About the Project:
The Turk Film Project was conceived after President Obama’s recent visit to Turkey in April 2009. In a speech to the Turkish Parliament, President Obama reminded Turks that Turkey is a critical ally of the U.S., an important part of Europe, and an increasingly influential player on the world stage. “Turkey and the United States,” President Obama said to Parliament, “must stand together and work together to overcome the challenges of our time.” However, even though the importance of Turkey has been emphasized, few Americans know much about Turkey besides that “Istanbul was once Constantinople.”
Over the course of the next year, the Turk Film Project intends to publish short video segments on this web blog to provide Americans insight into the rich culture and diverse peoples living in Turkey. We encourage and hope that both Turks and Americans will comment on these videos, the material, and share their knowledge or questions about the issues raised in this forum. Many of the videos published will be fully directed and produced by Matt Porter, an American living and teaching English in Turkey as a Fulbright scholar. However, as this blog continues, it is our hope that Turkish students themselves will also produce some of the content.
The Turk Film Project is a collaborative one. We are working with student groups from Boston College, Boston University, and Harvard University among others. The production costs of this film project are supported by the Salmanowitz Grant for Moral Courage in Film. This film would also not be possible without a generous grant support from the U.S.-Turkey Fulbright Program. A full list of our collaborators will be published soon.
Through this blog, we hope that Americans will see what makes Turks so proud of their country, their culture, and their history. Again, as President Obama said in his April address, “This is not where East and West divide – it is where they come together. In the beauty of your culture. In the richness of your history. In the strength of your democracy. In your hopes for tomorrow.” We hope that the Turk Film Project will be an effective tool for spreading cultural awareness and bridging the gap between Americans and Turks.
About The Salmanowitz Grant:
The Jacques Salmanowitz Program for Moral Courage in Film is devoted to encouraging the production of films concerned with acts of moral courage, providing role models for youth worldwide. The Salmanowitz Program serves as a resource for independent filmmakers, university students, and faculty across the disciplines who wish to create documentaries that will inspire future generations.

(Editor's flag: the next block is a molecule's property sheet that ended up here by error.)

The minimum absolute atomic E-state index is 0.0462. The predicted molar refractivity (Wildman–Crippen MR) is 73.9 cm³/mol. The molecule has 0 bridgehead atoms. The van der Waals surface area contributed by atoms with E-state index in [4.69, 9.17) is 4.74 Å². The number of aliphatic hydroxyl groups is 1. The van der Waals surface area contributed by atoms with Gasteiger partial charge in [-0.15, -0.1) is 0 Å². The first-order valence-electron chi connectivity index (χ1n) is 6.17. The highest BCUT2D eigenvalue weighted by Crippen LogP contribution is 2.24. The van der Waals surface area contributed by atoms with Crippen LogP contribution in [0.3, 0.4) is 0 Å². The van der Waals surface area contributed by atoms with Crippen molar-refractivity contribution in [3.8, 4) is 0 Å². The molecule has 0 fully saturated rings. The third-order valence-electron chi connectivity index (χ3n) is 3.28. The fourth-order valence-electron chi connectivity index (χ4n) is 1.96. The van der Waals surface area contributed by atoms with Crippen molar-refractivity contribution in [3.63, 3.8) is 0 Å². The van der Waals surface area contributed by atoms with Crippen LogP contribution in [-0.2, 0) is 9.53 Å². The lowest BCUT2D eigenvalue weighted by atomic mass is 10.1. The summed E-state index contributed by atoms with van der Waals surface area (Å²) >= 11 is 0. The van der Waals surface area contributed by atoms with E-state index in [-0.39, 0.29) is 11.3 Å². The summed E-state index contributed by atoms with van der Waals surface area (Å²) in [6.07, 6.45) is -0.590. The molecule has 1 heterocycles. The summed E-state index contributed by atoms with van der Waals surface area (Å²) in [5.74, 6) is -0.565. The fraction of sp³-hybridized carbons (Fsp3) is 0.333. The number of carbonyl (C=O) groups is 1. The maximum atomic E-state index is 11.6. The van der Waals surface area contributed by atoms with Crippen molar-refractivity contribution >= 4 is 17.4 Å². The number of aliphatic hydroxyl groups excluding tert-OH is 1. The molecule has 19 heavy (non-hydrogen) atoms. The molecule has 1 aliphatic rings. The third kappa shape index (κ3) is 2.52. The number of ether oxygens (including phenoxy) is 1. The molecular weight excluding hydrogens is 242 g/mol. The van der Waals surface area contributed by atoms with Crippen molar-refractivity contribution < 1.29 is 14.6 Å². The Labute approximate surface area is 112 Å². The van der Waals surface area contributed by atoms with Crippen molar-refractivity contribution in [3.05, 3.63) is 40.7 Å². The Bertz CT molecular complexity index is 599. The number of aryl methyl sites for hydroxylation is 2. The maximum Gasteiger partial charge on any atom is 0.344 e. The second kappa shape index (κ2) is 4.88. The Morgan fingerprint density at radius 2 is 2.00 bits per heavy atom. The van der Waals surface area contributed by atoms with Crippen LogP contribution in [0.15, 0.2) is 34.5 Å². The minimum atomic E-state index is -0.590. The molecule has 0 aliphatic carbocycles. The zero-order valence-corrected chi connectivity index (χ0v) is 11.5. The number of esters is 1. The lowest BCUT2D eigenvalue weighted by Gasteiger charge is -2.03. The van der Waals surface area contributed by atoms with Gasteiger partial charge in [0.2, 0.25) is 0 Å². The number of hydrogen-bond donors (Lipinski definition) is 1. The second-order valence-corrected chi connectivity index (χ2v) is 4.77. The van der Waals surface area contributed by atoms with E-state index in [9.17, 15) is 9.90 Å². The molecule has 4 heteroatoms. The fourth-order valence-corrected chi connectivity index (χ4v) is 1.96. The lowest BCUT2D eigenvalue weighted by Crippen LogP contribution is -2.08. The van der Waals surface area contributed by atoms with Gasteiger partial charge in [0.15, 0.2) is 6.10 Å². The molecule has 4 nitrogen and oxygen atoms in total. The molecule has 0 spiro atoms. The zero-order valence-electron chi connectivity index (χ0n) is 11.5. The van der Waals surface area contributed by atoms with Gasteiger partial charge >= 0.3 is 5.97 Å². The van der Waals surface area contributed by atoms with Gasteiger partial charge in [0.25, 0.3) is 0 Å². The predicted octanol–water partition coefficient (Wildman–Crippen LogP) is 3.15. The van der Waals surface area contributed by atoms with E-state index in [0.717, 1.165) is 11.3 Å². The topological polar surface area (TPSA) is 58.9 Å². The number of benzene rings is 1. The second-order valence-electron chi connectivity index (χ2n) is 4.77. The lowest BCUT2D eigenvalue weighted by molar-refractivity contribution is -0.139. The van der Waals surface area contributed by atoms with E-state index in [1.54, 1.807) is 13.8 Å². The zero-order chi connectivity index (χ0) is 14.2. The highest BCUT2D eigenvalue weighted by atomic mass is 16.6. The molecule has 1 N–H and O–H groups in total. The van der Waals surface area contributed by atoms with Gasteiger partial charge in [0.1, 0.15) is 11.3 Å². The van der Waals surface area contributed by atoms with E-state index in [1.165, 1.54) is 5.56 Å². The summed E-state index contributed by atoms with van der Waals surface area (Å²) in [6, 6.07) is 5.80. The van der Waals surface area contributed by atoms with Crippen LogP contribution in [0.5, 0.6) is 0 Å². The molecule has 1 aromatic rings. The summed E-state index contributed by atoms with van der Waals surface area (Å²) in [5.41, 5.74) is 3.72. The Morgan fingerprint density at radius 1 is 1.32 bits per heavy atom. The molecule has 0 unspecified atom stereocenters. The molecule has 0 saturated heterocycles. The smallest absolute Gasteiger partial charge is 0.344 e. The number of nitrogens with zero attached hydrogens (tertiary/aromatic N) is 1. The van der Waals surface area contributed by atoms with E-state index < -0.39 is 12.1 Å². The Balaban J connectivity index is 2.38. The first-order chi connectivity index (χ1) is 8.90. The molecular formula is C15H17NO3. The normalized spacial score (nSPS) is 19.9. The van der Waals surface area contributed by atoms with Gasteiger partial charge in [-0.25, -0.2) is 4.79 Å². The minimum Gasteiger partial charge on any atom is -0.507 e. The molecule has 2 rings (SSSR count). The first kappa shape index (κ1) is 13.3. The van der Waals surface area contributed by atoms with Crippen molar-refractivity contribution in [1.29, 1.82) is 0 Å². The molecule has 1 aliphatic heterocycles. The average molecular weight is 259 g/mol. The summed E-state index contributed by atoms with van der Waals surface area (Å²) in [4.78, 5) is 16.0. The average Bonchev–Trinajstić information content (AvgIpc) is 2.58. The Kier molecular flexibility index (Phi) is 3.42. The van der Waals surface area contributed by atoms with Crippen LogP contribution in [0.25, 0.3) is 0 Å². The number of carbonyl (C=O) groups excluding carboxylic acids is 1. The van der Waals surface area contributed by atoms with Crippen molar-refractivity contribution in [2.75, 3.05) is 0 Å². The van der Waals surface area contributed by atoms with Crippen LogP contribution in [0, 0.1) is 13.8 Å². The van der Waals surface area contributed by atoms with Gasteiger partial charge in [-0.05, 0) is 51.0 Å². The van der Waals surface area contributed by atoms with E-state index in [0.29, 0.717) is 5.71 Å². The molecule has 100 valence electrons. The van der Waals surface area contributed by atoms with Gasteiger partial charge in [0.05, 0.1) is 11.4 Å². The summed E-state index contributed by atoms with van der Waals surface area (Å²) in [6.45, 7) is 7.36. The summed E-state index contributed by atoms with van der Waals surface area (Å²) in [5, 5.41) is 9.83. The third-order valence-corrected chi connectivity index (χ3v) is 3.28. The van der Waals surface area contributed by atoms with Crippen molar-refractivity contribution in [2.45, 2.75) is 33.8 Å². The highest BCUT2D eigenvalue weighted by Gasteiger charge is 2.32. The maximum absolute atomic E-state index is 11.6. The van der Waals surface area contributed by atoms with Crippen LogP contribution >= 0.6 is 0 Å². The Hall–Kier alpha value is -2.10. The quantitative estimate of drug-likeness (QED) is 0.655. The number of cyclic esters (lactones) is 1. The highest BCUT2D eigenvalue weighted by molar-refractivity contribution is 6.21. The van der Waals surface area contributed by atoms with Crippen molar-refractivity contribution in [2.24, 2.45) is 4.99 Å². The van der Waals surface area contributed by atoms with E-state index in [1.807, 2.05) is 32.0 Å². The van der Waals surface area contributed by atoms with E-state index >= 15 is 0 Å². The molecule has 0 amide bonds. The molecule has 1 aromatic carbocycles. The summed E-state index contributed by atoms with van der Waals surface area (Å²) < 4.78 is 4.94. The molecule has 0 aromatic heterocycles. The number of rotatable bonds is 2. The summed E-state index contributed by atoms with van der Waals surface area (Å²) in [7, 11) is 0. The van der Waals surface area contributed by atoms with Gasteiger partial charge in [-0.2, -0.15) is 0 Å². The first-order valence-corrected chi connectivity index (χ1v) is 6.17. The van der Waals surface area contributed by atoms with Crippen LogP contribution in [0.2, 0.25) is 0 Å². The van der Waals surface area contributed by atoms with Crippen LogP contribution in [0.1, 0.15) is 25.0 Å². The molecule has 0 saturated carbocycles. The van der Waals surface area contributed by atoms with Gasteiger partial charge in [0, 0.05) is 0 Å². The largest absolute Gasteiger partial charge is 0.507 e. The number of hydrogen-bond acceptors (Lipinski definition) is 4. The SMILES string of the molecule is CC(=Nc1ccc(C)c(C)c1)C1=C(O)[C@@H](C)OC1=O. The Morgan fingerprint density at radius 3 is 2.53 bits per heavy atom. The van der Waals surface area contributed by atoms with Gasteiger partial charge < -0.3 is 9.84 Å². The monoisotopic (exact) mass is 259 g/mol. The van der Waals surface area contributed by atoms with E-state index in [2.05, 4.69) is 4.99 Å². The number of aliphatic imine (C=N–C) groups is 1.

The Program is named for Jacques Salmanowitz, a Swiss businessman, who was instrumental in bringing individuals trapped behind German lines in World War II to safety in Switzerland.
The Salmanowitz Program is established through a continually renewed grant. The Program is conducted through the Fine Arts Department at Boston College and made possible by a grant from the Documentaries International Film and Video Foundation, Washington, DC. The grant establishes the Salmanowitz Professor who advises potential producers on the implementation of new documentary projects. Further, the grant supports the Assistant Director, a student from within the Fine Arts Department, who provides research and logistical support for the program.
The Salmanowitz Program offers resources and assistance to both professional and student filmmakers including access to advice and consultation, a funding database, film archive, and support for distribution.
(Information adapted from the BC Salmanowitz Program)
About the Fulbright Program:
“Fostering leadership, learning and empathy between cultures was and remains the purpose of the international scholarship program.” – Senator J. William Fulbright
Established in 1946 by the US Congress, the Fulbright Program is sponsored by the US department of State and is the largest U.S. international exchange program offering opportunities for students, scholars, and professionals to undertake international graduate study, advanced research, university teaching, and teaching in elementary and secondary schools worldwide. Its purpose is to “enable the government of the United States to increase mutual understanding between the people of the United States and the people of other countries.”
The Turkish Fulbright Program includes grants for research and teaching. The teaching program has allowed me to spend a year in Kayseri, Turkey serving as an English Teaching Assistant at Erciyes University. Visit the Fulbright website for more information about the Turkish Fulbright Program.
NOTE: This website is not an official state department website. The views and information presented do not represent the Fulbright Program or the Department of State.
(Information adapted from the Fulbright Website.)